The North-South divide in the UK’s jobs market

Published on Jobs, Skills and Pay

With the divisions between different parts of the UK dominating the news agenda this week, now is as good a time as any to take a deeper look at the extent to which regional divisions also exist in our jobs market.

Today we learned that the UK employment rate is at a record high (again). This is great news – but to what extent does this positive story resonate throughout the country?

As the chart below shows, while some regions are surging ahead other regions are falling behind. The South East and South West have the highest employment rates of any parts of the country, and have extended their advantage over the past year.

In contrast, Scotland, the North East and the North West are all suffering with lower than average employment rates that have either grown slowly or fallen over the past year. It seems that the further North you travel, the less true the talk of a booming jobs market will feel.

Of course, most – though not all – UK regions and nations have recorded positive employment growth in the last year. But it’s still concerning that some of the areas with the most ground to catch up, such as Scotland and the North, are struggling.

The performance of each part of the UK will reflect a wide range of factors. Some of which policy makers have influence over, for example the health of each region’s economy, and some of which are more fixed, for example the mix of people that live in each region. It would be unrealistic to expect every part of the UK to have the same employment rate as the average, but we could – and should – have a more balanced picture of jobs growth than the one that today’s labour market figures report.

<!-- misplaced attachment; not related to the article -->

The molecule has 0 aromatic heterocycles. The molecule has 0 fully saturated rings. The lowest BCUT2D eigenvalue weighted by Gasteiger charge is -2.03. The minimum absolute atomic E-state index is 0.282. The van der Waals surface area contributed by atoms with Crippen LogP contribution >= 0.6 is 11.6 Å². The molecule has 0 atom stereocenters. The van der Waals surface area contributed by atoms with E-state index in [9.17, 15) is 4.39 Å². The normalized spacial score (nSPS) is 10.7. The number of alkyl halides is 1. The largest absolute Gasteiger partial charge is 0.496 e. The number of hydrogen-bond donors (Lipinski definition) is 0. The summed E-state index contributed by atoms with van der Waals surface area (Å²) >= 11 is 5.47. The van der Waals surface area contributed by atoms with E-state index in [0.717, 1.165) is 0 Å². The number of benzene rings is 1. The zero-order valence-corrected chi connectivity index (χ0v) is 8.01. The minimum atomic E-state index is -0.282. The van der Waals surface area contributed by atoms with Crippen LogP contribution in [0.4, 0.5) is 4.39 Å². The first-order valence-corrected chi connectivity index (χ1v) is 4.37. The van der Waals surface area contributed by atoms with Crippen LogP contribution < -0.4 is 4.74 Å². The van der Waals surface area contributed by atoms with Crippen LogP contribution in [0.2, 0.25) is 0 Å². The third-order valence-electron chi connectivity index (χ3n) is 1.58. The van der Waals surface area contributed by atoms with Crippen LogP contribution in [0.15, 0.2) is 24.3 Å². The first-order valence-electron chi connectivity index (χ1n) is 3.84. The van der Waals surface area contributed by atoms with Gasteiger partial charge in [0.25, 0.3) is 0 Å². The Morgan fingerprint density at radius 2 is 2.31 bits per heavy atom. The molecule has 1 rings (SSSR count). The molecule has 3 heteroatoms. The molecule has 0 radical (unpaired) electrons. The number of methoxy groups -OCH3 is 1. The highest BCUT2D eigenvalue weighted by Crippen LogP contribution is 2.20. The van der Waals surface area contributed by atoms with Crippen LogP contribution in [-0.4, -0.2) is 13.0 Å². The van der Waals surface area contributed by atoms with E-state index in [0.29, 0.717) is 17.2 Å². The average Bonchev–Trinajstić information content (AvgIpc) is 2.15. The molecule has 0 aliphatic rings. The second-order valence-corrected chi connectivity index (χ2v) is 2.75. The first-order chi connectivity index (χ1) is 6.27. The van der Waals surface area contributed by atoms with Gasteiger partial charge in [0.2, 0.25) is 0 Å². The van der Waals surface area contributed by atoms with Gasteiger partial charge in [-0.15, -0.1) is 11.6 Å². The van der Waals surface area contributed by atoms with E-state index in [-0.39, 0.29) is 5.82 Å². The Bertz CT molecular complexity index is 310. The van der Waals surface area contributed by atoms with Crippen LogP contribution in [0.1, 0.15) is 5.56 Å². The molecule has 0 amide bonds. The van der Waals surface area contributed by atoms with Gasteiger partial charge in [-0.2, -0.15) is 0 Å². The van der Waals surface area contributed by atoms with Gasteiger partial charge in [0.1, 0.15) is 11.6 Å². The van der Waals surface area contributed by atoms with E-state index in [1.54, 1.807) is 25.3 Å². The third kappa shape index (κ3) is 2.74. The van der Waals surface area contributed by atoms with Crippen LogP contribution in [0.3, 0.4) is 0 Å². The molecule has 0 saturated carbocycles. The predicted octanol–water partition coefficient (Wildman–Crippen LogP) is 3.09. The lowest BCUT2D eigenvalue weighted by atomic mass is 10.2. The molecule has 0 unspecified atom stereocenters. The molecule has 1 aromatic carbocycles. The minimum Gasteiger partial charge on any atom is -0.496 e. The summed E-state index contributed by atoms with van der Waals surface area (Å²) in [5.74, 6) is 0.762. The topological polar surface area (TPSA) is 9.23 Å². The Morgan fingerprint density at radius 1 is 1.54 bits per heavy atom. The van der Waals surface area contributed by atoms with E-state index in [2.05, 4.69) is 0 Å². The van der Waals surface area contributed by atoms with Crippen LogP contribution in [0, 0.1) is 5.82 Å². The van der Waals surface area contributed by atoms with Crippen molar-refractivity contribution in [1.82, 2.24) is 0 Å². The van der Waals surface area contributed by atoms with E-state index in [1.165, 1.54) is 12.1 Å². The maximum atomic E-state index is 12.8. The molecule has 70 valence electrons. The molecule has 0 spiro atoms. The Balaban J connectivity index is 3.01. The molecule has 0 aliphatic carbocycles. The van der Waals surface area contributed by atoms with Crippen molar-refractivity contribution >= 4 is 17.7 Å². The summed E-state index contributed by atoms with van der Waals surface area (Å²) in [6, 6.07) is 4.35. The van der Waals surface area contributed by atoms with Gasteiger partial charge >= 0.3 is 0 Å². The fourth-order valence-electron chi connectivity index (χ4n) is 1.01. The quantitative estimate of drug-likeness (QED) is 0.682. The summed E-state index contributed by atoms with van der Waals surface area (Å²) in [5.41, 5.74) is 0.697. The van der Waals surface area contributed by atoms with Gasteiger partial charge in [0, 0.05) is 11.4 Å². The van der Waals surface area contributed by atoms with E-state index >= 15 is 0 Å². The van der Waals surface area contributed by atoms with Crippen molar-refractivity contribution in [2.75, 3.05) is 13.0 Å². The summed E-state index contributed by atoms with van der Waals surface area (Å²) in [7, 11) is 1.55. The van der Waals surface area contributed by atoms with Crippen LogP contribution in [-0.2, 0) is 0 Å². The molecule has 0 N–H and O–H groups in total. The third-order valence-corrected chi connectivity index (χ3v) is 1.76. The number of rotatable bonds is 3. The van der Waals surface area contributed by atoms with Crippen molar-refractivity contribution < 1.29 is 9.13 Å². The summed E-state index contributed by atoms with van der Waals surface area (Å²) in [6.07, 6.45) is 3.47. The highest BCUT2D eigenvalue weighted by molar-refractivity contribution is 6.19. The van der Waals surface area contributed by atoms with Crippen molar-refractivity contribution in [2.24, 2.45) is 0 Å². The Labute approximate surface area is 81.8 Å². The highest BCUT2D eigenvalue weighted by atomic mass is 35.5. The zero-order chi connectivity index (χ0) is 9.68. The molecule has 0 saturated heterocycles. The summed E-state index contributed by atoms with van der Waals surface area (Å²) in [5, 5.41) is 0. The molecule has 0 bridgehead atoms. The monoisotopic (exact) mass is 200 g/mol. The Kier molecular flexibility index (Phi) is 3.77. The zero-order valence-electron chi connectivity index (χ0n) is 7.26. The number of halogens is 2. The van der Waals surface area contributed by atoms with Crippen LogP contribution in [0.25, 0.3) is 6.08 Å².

The big question these divisions raise is: what sort of outcome do we want for employment across the country? Would perfect equality be a good thing? Or should we keep piling on the jobs in the South of England? Some have argued that the areas with the highest productivity, and greatest potential for future growth (namely London and the South), are the areas that we want to see most of our jobs growth. The effects of a booming London will spill over to the rest of the country.

But it’s clear that this isn’t what’s been happening in the UK. Gaps in employment rates across the country have persisted for a long time. And we know that the only way for the UK to achieve full employment is for us to make progress towards closing the employment gaps between the best and worst performing regions of the country.

Our lopsided economic, and employment, picture needs correcting. Encouragingly, it looks like this is a view that is held by leading government Ministers; Greg Clarke has stressed the importance of place in his plans for a new Industrial Strategy and Theresa May has spoken of wanting to iron out the inequalities across the UK too.

But, for now, we are yet to see much action. Expect the North-South employment divide to come a lot more as we approach the upcoming Metro Mayor Elections in May and the government’s industrial strategy plans to take shape in the Autumn.

Today we have launched a page on our website, which we will update on a monthly basis, setting out a detailed picture of how the employment picture varies across the nations and regions of the UK.